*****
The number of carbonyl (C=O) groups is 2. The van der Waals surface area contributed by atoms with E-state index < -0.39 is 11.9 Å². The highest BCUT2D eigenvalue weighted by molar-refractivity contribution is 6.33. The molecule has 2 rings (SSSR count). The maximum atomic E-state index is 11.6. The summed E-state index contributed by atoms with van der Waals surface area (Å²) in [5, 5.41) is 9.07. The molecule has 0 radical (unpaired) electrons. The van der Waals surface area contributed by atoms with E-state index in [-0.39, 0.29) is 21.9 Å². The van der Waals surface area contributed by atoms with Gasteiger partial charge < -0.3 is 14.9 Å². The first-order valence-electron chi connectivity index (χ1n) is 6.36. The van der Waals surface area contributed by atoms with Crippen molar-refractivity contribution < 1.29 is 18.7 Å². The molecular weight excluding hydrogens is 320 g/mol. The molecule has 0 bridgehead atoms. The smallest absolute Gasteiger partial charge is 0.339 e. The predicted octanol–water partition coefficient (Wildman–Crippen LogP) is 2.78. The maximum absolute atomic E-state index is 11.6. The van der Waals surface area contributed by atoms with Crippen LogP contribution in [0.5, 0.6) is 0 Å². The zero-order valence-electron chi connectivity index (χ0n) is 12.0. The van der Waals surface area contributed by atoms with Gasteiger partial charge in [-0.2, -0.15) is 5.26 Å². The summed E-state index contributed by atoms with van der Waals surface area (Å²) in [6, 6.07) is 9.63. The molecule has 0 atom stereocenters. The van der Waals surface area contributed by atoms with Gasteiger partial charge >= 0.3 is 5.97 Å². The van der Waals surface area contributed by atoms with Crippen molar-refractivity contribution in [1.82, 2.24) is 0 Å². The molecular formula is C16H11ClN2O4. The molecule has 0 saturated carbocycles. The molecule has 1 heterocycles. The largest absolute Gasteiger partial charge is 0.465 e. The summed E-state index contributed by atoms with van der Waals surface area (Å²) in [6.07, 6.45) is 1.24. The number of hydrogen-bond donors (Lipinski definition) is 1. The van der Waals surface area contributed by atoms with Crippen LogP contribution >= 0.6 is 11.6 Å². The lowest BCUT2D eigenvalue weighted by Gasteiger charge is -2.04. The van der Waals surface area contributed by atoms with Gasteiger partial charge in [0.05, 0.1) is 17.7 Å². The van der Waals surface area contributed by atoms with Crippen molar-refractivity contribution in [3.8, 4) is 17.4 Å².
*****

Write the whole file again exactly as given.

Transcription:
The number of carbonyl (C=O) groups is 2. The van der Waals surface area contributed by atoms with E-state index < -0.39 is 11.9 Å². The highest BCUT2D eigenvalue weighted by molar-refractivity contribution is 6.33. The molecule has 2 rings (SSSR count). The maximum atomic E-state index is 11.6. The summed E-state index contributed by atoms with van der Waals surface area (Å²) in [5, 5.41) is 9.07. The molecule has 0 radical (unpaired) electrons. The van der Waals surface area contributed by atoms with E-state index in [-0.39, 0.29) is 21.9 Å². The van der Waals surface area contributed by atoms with Gasteiger partial charge < -0.3 is 14.9 Å². The first-order valence-electron chi connectivity index (χ1n) is 6.36. The van der Waals surface area contributed by atoms with Crippen molar-refractivity contribution < 1.29 is 18.7 Å². The molecular weight excluding hydrogens is 320 g/mol. The molecule has 0 bridgehead atoms. The smallest absolute Gasteiger partial charge is 0.339 e. The predicted octanol–water partition coefficient (Wildman–Crippen LogP) is 2.78. The maximum absolute atomic E-state index is 11.6. The van der Waals surface area contributed by atoms with Crippen LogP contribution in [0.5, 0.6) is 0 Å². The zero-order valence-electron chi connectivity index (χ0n) is 12.0. The van der Waals surface area contributed by atoms with Gasteiger partial charge in [-0.2, -0.15) is 5.26 Å². The summed E-state index contributed by atoms with van der Waals surface area (Å²) in [6, 6.07) is 9.63. The molecule has 0 atom stereocenters. The van der Waals surface area contributed by atoms with Gasteiger partial charge >= 0.3 is 5.97 Å². The van der Waals surface area contributed by atoms with Crippen molar-refractivity contribution in [1.82, 2.24) is 0 Å². The molecular formula is C16H11ClN2O4. The molecule has 0 saturated carbocycles. The molecule has 1 heterocycles. The largest absolute Gasteiger partial charge is 0.465 e. The summed E-state index contributed by atoms with van der Waals surface area (Å²) in [6.07, 6.45) is 1.24. The number of hydrogen-bond donors (Lipinski definition) is 1. The van der Waals surface area contributed by atoms with Crippen LogP contribution >= 0.6 is 11.6 Å². The lowest BCUT2D eigenvalue weighted by Gasteiger charge is -2.04. The van der Waals surface area contributed by atoms with Gasteiger partial charge in [0.05, 0.1) is 17.7 Å². The van der Waals surface area contributed by atoms with Crippen molar-refractivity contribution in [3.8, 4) is 17.4 Å².